Manic (2003)


“Manic” definitely won’t be for everyone, that’s for sure. There have been a lot of “One Flew Over the Cuckoo’s Nest” rip-offs for literally decades and this grim version is basically no exception, except it’s not as dynamic in its delivery. It’s more low-key, and conventional in its filming method, but still ends up becoming a damn good movie, and with a cast like Zoey Deschanel and Don Cheadle, it has to be real hard to botch this. Thankfully, director Jordan Melamed doesn’t really screw it up despite its flaws.

Joseph Gordon Levitt pulls in a strong performance as Lyle, a kid who one day appears in a mental institution for teens to seek counseling after a violent incident, and, against his will, is forced to stay there. We’re not really sure how long he, or anyone in the institute are staying there, but they’re all really just symbolic for lost youth, lost youth affected by violence and psychological problems. This movie really hit close to home because of its often startling realism within the story of these young people whom are very lost in their life not sure where they fit, but are destined to keep ending up back in to the institution. Each of the film’s characters present different aspects of personalities but deep down they’re all just basically the same. The realistic depiction of asylum life hits very close to home and is so realistic it’s disturbing , often and it seems the director really knew what he was doing by also managing to cast real people who were in institutions as extras. Much of the film relies basically on mannerisms of its characters rather than excessive dialogue that really isn’t needed.

We manage to get a glimpse in to the minds of these characters and their personality only in their group sessions in which they argue, fight, and in rare times, get along. Director Melamed provides some of the most staggering direction I’ve seen in years. Though the movie does attempt to look and present itself as a docudrama, I never took to the digital direction. It just doesn’t add any sense of realism, and it’s just irritating half the time I was watching. What’s really the point of this movie after all? Is it a portrait of young lost people with no hope? Is it intended as a grim message about psychological disorders, or just an attempt at looking like a documentary with its attempted realism? None of it really marked a point in its story, so I wasn’t sure what they were trying to say to its audience.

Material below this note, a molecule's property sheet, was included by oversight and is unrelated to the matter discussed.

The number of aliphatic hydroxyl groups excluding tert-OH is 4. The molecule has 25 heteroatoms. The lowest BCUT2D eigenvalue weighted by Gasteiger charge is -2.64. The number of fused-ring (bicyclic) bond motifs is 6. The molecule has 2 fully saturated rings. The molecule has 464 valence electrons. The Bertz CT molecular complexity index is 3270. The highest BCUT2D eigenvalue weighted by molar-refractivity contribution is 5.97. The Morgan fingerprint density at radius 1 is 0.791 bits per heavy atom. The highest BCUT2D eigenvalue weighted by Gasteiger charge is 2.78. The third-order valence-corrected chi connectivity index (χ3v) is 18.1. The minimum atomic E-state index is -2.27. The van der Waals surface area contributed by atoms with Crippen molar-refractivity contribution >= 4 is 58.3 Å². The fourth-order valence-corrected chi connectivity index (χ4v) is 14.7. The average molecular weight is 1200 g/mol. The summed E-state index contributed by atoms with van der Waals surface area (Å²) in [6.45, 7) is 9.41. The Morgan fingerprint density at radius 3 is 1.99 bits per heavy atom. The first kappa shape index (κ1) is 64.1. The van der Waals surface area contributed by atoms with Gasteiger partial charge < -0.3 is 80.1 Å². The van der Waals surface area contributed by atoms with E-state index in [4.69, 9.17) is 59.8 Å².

The movie’s most powerful assets though aside from the writing and realism are the performances that was really well done here. The movie is a veritable showcase of very good underrated young actors; Joseph Gordon Levitt who I would never consider a great actor gives a great performance here as Lyle and is powerful, Elden Henson who is great in every film he’s in gives a great performance as Michael, the oft antagonist of Lyle who displays very violent behavior. Henson is very menacing in this film and was engrossing. Zoey Deschanel is great as the timid and emotionally unstable Tracy who clings on to her friend Sara in the institution and is very heartbreaking in her character’s persona. But the best performance give here is by the always excellent Don Cheadle who gives an amazing performance as the head counselor Dr. Monroe who is often times an avid confidant to the patients in the institute and helps them to speak their minds.

His presence alone saves this movie, and, as always, he gives a fucking amazing performance. The best example of the level of his performance here is his explosion after a fight during a session after one of the patients is attacked by his father. Cheadle commits to that one outbreak of anger and emotion with such conviction and genuine emotions, it’s a testament to the level of skill that man possesses and dwarfs everyone else’s performances in one fell swoop. Cheadle is excellent and gives this the true credibility it deserves. Otherwise, this grim portrait of lost souls is very well written with some realistic dialogue, great character chemistry and true moments of genuine humanity. The direction is irritating, and the story ultimately pointless, but watch this movie mostly for its benefits instead of its flaws. Basically the movie excels with excellent acting, a grim story, very good characterization and a scene stealing performance by Cheadle.